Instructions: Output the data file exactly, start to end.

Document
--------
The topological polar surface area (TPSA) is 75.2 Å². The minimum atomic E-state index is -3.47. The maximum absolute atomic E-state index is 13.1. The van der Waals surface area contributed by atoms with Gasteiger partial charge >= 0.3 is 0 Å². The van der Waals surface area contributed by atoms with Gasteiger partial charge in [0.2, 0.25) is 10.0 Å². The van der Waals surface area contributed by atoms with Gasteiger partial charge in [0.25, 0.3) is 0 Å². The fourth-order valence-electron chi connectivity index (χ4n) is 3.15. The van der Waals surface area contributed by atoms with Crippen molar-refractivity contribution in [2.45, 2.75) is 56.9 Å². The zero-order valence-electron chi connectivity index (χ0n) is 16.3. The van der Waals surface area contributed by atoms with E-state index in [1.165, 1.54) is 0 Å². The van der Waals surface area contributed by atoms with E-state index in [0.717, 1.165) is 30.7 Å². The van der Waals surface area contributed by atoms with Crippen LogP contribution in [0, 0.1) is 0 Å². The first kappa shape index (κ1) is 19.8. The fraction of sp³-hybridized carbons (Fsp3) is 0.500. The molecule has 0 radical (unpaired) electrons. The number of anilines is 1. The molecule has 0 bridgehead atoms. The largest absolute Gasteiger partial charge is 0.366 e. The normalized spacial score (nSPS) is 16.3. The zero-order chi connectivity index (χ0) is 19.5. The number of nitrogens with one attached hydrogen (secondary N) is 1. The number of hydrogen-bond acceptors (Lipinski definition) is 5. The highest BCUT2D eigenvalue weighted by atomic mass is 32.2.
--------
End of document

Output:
The topological polar surface area (TPSA) is 75.2 Å². The minimum atomic E-state index is -3.47. The maximum absolute atomic E-state index is 13.1. The van der Waals surface area contributed by atoms with Gasteiger partial charge >= 0.3 is 0 Å². The van der Waals surface area contributed by atoms with Gasteiger partial charge in [0.2, 0.25) is 10.0 Å². The van der Waals surface area contributed by atoms with Gasteiger partial charge in [0.25, 0.3) is 0 Å². The fourth-order valence-electron chi connectivity index (χ4n) is 3.15. The van der Waals surface area contributed by atoms with Crippen molar-refractivity contribution in [2.45, 2.75) is 56.9 Å². The zero-order valence-electron chi connectivity index (χ0n) is 16.3. The van der Waals surface area contributed by atoms with E-state index in [1.165, 1.54) is 0 Å². The van der Waals surface area contributed by atoms with E-state index in [0.717, 1.165) is 30.7 Å². The van der Waals surface area contributed by atoms with Crippen LogP contribution in [0, 0.1) is 0 Å². The first kappa shape index (κ1) is 19.8. The fraction of sp³-hybridized carbons (Fsp3) is 0.500. The molecule has 0 radical (unpaired) electrons. The number of anilines is 1. The molecule has 0 bridgehead atoms. The largest absolute Gasteiger partial charge is 0.366 e. The normalized spacial score (nSPS) is 16.3. The zero-order chi connectivity index (χ0) is 19.5. The number of nitrogens with one attached hydrogen (secondary N) is 1. The number of hydrogen-bond acceptors (Lipinski definition) is 5. The highest BCUT2D eigenvalue weighted by atomic mass is 32.2.